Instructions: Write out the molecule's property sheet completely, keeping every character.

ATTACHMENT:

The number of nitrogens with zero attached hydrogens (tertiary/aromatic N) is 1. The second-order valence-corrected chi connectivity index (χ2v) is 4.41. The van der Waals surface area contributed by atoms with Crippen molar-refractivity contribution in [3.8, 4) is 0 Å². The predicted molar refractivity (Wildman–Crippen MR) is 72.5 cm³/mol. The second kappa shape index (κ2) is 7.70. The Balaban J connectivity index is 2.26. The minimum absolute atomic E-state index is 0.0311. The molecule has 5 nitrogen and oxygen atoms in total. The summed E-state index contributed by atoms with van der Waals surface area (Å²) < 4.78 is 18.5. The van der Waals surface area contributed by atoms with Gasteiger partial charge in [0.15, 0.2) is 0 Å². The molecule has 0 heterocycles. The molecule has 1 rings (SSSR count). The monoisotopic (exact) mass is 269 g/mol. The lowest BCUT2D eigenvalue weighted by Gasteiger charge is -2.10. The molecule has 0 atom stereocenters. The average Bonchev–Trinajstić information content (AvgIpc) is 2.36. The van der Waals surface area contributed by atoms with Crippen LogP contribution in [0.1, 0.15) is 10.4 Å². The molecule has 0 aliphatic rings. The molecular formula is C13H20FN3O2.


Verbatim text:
The number of nitrogens with zero attached hydrogens (tertiary/aromatic N) is 1. The second-order valence-corrected chi connectivity index (χ2v) is 4.41. The van der Waals surface area contributed by atoms with Crippen molar-refractivity contribution in [3.8, 4) is 0 Å². The predicted molar refractivity (Wildman–Crippen MR) is 72.5 cm³/mol. The second kappa shape index (κ2) is 7.70. The Balaban J connectivity index is 2.26. The minimum absolute atomic E-state index is 0.0311. The molecule has 5 nitrogen and oxygen atoms in total. The summed E-state index contributed by atoms with van der Waals surface area (Å²) < 4.78 is 18.5. The van der Waals surface area contributed by atoms with Gasteiger partial charge in [0.15, 0.2) is 0 Å². The molecule has 0 heterocycles. The molecule has 1 rings (SSSR count). The monoisotopic (exact) mass is 269 g/mol. The lowest BCUT2D eigenvalue weighted by Gasteiger charge is -2.10. The molecule has 0 atom stereocenters. The average Bonchev–Trinajstić information content (AvgIpc) is 2.36. The van der Waals surface area contributed by atoms with Crippen LogP contribution in [0.1, 0.15) is 10.4 Å². The molecule has 0 aliphatic rings. The molecular formula is C13H20FN3O2.